A South Coast man has been fined $15,000 and banned from owning a pet for three years following a “barbaric” attempt to kill his two dogs using a mallet two years ago.
- John Druin Hooper, 45, is fined after pleading guilty to two counts of animal cruelty
- Hooper struck his two small dogs on the head with a mallet in a failed attempt to kill them
- He has been banned from owning pets for three years
John Druin Hooper, 45, of Narrikup, appeared in the Albany Magistrates Court on Wednesday charged over the incident, which Magistrate Diane Scaddan described as a “brutal, severe and cruel act”.
Hooper pleaded guilty to two counts of ill-treating an animal, arising from what he claimed was his attempt to “euthanase” two healthy Shih Tzu-cross dogs at an Albany pine plantation in July 2019.
Both dogs were found alive within a week with numerous injuries between them including bleeding in their eyes, deep cuts, swelling, bruising, dehydration, and one had a fractured eye socket.
Family issues blamed for attack
Hooper said he was experiencing personal and marital issues on July 13, 2019, when he drove his family’s two-year-old pet dogs, Jet and Henry, to a plantation several kilometres from his home with the intention of killing them.
The dogs were registered in his now ex-wife’s name.
In court, Hooper claimed that, at the time, his wife had been unable to care for the dogs so he had made an “ethical decision to put the pets down”.
He had previously admitted to police that he had driven the dogs to the area and allowed them to exercise in a bid to tire them out and reduce the likelihood of a struggle during the killings.
Once the dogs were separated, each one was struck over the head with a mallet.
Hooper said that when the dogs continued to struggle, he bludgeoned them again before he left the plantation.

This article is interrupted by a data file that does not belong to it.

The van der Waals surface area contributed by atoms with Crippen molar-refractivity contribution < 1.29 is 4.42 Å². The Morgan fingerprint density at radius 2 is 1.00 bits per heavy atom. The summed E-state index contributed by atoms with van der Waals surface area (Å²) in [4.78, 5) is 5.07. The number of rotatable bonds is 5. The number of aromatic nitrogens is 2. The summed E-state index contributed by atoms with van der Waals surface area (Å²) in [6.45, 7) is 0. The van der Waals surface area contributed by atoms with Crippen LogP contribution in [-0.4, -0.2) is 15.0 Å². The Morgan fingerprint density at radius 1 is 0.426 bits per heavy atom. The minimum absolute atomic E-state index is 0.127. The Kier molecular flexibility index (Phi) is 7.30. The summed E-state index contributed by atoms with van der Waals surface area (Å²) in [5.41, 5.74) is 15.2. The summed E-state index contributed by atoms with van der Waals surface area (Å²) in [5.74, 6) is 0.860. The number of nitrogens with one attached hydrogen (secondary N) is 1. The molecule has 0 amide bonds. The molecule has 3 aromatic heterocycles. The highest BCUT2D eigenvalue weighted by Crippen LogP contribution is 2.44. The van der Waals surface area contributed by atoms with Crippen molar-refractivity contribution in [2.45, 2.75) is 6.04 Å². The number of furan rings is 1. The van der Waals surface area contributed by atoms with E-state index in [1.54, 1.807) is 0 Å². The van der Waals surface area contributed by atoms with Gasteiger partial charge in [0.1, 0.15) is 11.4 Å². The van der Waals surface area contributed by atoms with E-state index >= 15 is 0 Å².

Dogs found with brutal injuries
Jet was found by a person in the area the following day. He was alive, but had suffered a puncture wound to his head and was bleeding in one eye.
Six days later, Henry was found in a worse condition and was extremely dehydrated, after having survived for nearly a week alone in the plantation — where overnight temperatures dropped below 6°C .
The court was told both dogs had since been rehabilitated, rehomed and were now “fit and healthy”.
Hooper admitted his actions to police, but claimed his emotional state at the time of the attacks on the dogs had affected his ability to kill them quickly.
“I was very distraught … I was crying — that affected my ability to euthanase them properly,” he said.
He told the court he was “not a cruel person” and “loved animals” but “was put in a hard situation”.
In court, an RSPCA representative said Hooper had taken the dogs to the plantation with the clear intention of “euthanising” them.
‘Prolonged, unnecessary suffering’
Ms Scaddan said that despite Hooper’s early guilty plea and expression of remorse, she needed to send a warning to the community that such behaviour was intolerable.
She said “the brutal way of trying to kill the dogs led to prolonged and unnecessary suffering for both animals”.
Ms Scaddan said Hooper had not investigated any of the humane avenues available to him to relieve himself of his pets.
“This can only be described as a brutal, severe and cruel act,” she said.
“Striking any animal to its head … is extraordinary.
Hooper was fined $15,000 — $7,500 for each dog — and ordered to pay court costs of more than $2,800.
He was also banned from owning a pet for three years.
Two cats in his care, which he said “would be hard” to live without, must be rehomed within a month.
RSPCA condemns ‘blatant cruelty’
In a statement after the court hearing, RSPCA’s executive manager of animal and enforcement operations, Hannah Dreaver, said the incident was “a shocking case of blatant cruelty”.
“Our animals deserve our love and care … it’s our job to make sure we give it to them.”
A spokesperson for the RSPCA said there were avenues to surrender animals if people felt they could no longer care for them.
“Please speak to [RSPCA] or any other reputable rescue organisation about options,” the spokesperson said.
“There are a lot of people out there with generous hearts looking to adopt.”
Veterinarians could also offer advice and support.